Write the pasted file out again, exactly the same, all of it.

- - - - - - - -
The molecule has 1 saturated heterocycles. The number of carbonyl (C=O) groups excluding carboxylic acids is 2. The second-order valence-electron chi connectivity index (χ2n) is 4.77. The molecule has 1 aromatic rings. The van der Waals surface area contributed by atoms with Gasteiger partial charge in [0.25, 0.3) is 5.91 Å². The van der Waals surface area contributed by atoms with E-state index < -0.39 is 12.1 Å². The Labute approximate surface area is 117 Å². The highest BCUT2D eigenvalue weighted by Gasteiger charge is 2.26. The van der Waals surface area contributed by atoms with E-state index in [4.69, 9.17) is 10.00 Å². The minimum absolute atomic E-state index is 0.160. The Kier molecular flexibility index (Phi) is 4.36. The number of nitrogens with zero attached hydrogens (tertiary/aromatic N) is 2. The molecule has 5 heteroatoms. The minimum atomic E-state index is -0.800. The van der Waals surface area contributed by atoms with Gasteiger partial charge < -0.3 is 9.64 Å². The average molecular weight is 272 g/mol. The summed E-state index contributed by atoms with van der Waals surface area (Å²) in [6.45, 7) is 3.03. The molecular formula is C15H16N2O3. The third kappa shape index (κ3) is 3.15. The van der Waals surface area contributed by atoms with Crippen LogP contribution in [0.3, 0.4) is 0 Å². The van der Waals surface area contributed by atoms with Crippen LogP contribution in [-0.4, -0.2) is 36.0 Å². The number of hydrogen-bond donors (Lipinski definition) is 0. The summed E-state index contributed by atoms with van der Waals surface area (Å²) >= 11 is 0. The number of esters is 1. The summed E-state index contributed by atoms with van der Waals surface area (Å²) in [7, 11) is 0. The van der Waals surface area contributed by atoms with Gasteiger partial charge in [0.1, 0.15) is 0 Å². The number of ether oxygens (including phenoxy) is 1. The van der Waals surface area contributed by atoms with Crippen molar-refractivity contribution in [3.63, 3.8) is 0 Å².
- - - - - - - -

The molecule has 1 saturated heterocycles. The number of carbonyl (C=O) groups excluding carboxylic acids is 2. The second-order valence-electron chi connectivity index (χ2n) is 4.77. The molecule has 1 aromatic rings. The van der Waals surface area contributed by atoms with Gasteiger partial charge in [0.25, 0.3) is 5.91 Å². The van der Waals surface area contributed by atoms with E-state index < -0.39 is 12.1 Å². The Labute approximate surface area is 117 Å². The highest BCUT2D eigenvalue weighted by Gasteiger charge is 2.26. The van der Waals surface area contributed by atoms with E-state index in [4.69, 9.17) is 10.00 Å². The minimum absolute atomic E-state index is 0.160. The Kier molecular flexibility index (Phi) is 4.36. The number of nitrogens with zero attached hydrogens (tertiary/aromatic N) is 2. The molecule has 5 heteroatoms. The minimum atomic E-state index is -0.800. The van der Waals surface area contributed by atoms with Gasteiger partial charge < -0.3 is 9.64 Å². The average molecular weight is 272 g/mol. The summed E-state index contributed by atoms with van der Waals surface area (Å²) in [6.45, 7) is 3.03. The molecular formula is C15H16N2O3. The third kappa shape index (κ3) is 3.15. The van der Waals surface area contributed by atoms with Crippen LogP contribution in [0.3, 0.4) is 0 Å². The van der Waals surface area contributed by atoms with Crippen LogP contribution in [-0.4, -0.2) is 36.0 Å². The number of hydrogen-bond donors (Lipinski definition) is 0. The summed E-state index contributed by atoms with van der Waals surface area (Å²) >= 11 is 0. The number of esters is 1. The summed E-state index contributed by atoms with van der Waals surface area (Å²) in [7, 11) is 0. The van der Waals surface area contributed by atoms with Gasteiger partial charge in [0.1, 0.15) is 0 Å². The number of ether oxygens (including phenoxy) is 1. The van der Waals surface area contributed by atoms with Crippen molar-refractivity contribution in [3.63, 3.8) is 0 Å².